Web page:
As explained in an interview published in Wards Auto, Bolat says, “the first part is map-creating vehicles with sensors driving high-value routes such as major highways and high-traffic parking lots and garages. The second part is a crowd-sourcing element. Vehicles equipped with GPR will need more passes over an area to create a production-quality map, but as customer usage accelerates, vehicles will continuously expand the map. The more users we have, the better the product which attracts more users, and so on.” It will work with virtually any ground condition, from clean paved roads to those with snow, ice, water, mud, slush, sand, and salt (Figure 2), and can continuously enhance its performance and features through over-the-air upgrades.
Ground penetrating radar isn’t a new concept. The first patent, issued to Gotthelf Leimbach and Heinrich Löwy in 1910 (just 6 years after radar was first patented), explained the use CW radar to locate buried objects. A few years later, it was complemented by a patent exploring use of pulsed rather than CW signals, but it was decades before it began to take off, driven by military applications to detect mines and other munitions. It has since been used for studying bedrock, soil, groundwater, ice, the presence of diamonds, non-destructive testing, archeology, ground conditions on the Moon, and dozens more. But for the automotive industry, it’s brand new.
The system is not designed to become the only sensor required to satisfy all the capabilities required for ADAS or autonomous vehicles, but instead fuses its data with cameras, radar, and lidar. The fused and analyzed data is passed to vehicle control systems for use in automated vehicle control and reduces the need for continual modifications to high-resolution road maps. As the data from the other sensors is complementary it can be used to identify the surface conditions with more accuracy and robustness when the results are fused with those of the GPR system. The combination of these sensors, each with unique benefits, should be significantly enhanced by GPR, as it adds a new dimension that its counterparts cannot provide.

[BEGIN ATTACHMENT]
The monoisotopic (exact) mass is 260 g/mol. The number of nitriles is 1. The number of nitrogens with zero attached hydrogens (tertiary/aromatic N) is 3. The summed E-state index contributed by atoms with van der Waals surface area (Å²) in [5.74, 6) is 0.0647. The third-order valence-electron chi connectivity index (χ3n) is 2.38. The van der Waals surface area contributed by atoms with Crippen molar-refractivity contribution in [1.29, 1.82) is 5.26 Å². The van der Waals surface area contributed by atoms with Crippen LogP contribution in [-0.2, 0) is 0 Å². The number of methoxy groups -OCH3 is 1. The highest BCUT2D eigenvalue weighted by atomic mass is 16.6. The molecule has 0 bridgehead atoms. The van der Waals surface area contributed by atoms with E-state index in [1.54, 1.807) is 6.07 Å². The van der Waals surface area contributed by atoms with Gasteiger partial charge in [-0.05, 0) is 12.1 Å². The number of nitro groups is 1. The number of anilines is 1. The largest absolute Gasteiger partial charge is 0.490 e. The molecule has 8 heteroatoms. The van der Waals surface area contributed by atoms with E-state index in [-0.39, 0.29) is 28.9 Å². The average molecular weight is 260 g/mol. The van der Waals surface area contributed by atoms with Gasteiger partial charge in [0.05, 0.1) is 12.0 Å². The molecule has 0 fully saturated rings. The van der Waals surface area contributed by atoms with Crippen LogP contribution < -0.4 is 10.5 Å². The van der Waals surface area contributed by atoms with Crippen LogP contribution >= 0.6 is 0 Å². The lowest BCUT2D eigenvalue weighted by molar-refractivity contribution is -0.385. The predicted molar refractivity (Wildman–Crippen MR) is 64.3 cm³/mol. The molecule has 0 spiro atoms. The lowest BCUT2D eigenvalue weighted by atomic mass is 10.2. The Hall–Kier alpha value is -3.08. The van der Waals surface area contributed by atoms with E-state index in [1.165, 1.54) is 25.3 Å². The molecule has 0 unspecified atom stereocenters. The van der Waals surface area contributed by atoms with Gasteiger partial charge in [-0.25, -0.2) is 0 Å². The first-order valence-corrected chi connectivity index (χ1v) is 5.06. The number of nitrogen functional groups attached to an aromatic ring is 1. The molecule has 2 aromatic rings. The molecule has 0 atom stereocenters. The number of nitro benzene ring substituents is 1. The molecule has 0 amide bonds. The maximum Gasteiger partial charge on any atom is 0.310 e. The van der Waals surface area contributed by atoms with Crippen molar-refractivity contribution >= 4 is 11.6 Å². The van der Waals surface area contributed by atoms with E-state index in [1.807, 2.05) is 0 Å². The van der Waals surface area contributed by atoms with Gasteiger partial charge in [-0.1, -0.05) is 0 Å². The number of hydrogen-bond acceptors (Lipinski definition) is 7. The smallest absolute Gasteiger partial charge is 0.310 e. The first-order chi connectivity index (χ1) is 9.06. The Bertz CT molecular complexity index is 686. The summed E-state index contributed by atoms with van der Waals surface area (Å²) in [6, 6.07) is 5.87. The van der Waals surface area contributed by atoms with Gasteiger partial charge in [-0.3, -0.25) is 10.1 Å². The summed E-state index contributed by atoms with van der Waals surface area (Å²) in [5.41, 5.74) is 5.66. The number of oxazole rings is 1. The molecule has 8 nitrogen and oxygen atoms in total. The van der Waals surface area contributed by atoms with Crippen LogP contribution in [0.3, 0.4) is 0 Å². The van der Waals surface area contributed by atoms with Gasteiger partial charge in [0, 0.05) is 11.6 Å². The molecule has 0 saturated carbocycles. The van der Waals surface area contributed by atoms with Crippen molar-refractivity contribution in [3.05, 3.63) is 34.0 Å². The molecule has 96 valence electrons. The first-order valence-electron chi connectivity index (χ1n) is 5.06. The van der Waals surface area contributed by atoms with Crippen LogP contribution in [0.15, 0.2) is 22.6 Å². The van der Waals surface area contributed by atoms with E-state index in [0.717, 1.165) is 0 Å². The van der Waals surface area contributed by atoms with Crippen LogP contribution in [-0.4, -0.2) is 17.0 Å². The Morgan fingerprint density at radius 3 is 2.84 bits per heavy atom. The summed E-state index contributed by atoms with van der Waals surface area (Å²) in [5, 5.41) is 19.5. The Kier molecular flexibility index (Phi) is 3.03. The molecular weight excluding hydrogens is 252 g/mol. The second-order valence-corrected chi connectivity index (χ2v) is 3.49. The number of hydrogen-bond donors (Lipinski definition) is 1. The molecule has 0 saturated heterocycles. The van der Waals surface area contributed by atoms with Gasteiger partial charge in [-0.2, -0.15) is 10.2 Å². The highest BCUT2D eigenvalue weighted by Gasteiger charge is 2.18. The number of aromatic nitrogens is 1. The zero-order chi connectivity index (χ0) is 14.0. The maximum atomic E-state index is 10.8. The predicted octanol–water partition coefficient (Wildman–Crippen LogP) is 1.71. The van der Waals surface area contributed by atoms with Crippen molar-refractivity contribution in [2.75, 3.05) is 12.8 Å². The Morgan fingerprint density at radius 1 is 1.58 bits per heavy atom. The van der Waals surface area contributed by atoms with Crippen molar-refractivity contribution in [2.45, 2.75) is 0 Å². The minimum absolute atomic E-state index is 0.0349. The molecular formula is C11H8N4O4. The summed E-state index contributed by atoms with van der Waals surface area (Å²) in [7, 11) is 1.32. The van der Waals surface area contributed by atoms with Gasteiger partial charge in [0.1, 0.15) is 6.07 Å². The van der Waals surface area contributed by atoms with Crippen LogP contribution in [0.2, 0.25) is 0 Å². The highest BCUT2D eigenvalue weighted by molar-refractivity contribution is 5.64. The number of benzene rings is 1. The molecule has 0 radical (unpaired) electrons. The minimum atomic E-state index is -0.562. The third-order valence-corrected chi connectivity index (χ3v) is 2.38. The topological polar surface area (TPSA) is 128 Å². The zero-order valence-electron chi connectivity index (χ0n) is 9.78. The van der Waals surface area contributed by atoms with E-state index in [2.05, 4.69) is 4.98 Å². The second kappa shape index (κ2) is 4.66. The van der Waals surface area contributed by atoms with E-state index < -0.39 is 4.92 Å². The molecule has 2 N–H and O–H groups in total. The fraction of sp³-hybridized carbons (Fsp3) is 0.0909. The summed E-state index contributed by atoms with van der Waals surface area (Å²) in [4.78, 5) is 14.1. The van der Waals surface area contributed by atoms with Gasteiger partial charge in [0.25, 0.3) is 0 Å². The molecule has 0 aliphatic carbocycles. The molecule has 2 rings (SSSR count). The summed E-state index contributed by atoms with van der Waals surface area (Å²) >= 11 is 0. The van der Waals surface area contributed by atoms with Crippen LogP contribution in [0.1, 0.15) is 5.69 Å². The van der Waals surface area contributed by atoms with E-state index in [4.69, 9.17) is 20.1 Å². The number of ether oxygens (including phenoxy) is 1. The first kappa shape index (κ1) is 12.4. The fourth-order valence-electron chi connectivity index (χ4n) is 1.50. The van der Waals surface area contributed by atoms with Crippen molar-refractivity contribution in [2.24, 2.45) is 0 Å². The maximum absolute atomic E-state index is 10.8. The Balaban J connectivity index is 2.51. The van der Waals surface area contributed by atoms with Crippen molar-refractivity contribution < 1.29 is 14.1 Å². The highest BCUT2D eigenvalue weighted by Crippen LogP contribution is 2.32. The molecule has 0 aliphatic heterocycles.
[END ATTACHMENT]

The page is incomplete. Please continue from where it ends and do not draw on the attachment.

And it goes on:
Controlling the vehicle can include controlling the velocity, acceleration, orientation, angular velocity and acceleration of the vehicle, which can be continuously controlled via one or more vehicle navigation commands to maintain the vehicle at the desired position along a trip path or to maintain the safety of the vehicle.
For example, the speed of the vehicle may be modified along segments of the path to maintain safe operation, to accommodate speed limits that can be affected by surface conditions, and to achieve a desired completion time for traversing the trip path. It may also include providing information to or assisting with traction control systems as well as wheel torque, with the driver warned to act as a result. In addition, when roads are repaved or resurfaced, the prior surface may be removed and new asphalt applied that will create differences in the radar signal reflections. GPR will detect these changes and add them to its data repository.
GPR says it has already mapped more than 25,000 miles of roads, its prototype systems are being tested by automakers, and the company is also working with suppliers and AV companies. The company has not limited its attention only to the auto industry as GPR may be useful by federal, state, and local governments for determining roads and bridges that require maintenance, as well as for indoor and underground navigation, such as in mining.